Update: Environmental Services’ investigation found no rupture in sewage pipes or release from the pump station. They determined that no sewage release occurred, and that an initial test for bacteria that showed high levels was due to bacteria in the environment, likely from birds, dogs, racoons, or other sources.
City crews are responding to a mix of water and sewage that is seeping along the ground near a City pump station and to the Willamette River in the Dunthorpe neighborhood of Southwest Portland.
The volume reaching the Willamette River is low, estimated at about 60 gallons an hour. Even so, as a precaution, Environmental Services advises anyone recreating on the Willamette River to avoid contact with the river water around 11878 S Riverwood Drive due to the possibility of elevated bacterial levels.
The release is ongoing as crews investigate the cause of the release and plan repairs.
The pump station serves the Dunthorpe area of Southwest Portland, sending wastewater to the Tryon Creek Wastewater Plant in Lake Oswego. Each day, Environmental services treats and average of 70 million gallons of wastewater at that treatment plant and the City’s main treatment plant in North Portland.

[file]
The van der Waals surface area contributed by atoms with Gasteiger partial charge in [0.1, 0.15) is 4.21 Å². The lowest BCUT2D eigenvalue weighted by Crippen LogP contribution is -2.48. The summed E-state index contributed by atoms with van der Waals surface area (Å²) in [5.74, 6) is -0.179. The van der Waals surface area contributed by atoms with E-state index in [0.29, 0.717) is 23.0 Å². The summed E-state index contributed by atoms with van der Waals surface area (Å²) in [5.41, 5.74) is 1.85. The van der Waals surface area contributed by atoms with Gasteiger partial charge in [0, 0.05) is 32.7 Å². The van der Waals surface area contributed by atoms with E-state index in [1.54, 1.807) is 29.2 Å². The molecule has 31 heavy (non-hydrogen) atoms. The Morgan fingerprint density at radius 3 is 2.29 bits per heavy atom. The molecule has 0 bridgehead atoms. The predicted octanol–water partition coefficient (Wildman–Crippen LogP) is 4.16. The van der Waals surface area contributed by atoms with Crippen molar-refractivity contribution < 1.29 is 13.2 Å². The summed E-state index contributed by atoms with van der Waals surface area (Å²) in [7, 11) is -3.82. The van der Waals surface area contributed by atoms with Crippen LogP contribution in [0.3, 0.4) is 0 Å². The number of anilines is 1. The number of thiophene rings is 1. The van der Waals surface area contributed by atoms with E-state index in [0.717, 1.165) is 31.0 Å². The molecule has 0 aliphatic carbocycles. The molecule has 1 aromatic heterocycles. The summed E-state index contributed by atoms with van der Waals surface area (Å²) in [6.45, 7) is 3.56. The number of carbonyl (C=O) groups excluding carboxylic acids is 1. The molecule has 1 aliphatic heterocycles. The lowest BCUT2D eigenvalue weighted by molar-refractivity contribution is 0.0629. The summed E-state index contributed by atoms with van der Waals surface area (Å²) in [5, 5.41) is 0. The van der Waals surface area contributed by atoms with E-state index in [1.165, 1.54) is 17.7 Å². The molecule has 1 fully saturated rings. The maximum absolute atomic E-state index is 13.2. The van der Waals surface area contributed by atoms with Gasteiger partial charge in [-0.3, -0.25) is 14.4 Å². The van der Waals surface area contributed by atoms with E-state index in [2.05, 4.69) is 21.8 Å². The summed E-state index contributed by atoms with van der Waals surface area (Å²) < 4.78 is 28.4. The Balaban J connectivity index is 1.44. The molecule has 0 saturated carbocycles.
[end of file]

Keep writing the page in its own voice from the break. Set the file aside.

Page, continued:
While the cause of this incident remains under investigation, Environmental Services reminds the public that most sewage overflows are preventable. Pipes that become blocked with grease, tree roots, wet wipes, and other debris are the most common cause of sewage overflows.
If you experience or see a sewer overflow, call the City of Portland’s 24/7 hotline: 503-823-1700.
The Bureau of Environmental Services provides city residents with programs to protect water quality and public health, including wastewater collection and treatment, sewer construction and maintenance, stormwater management, and stream and watershed restoration. @BESPortland portland.gov/bes/news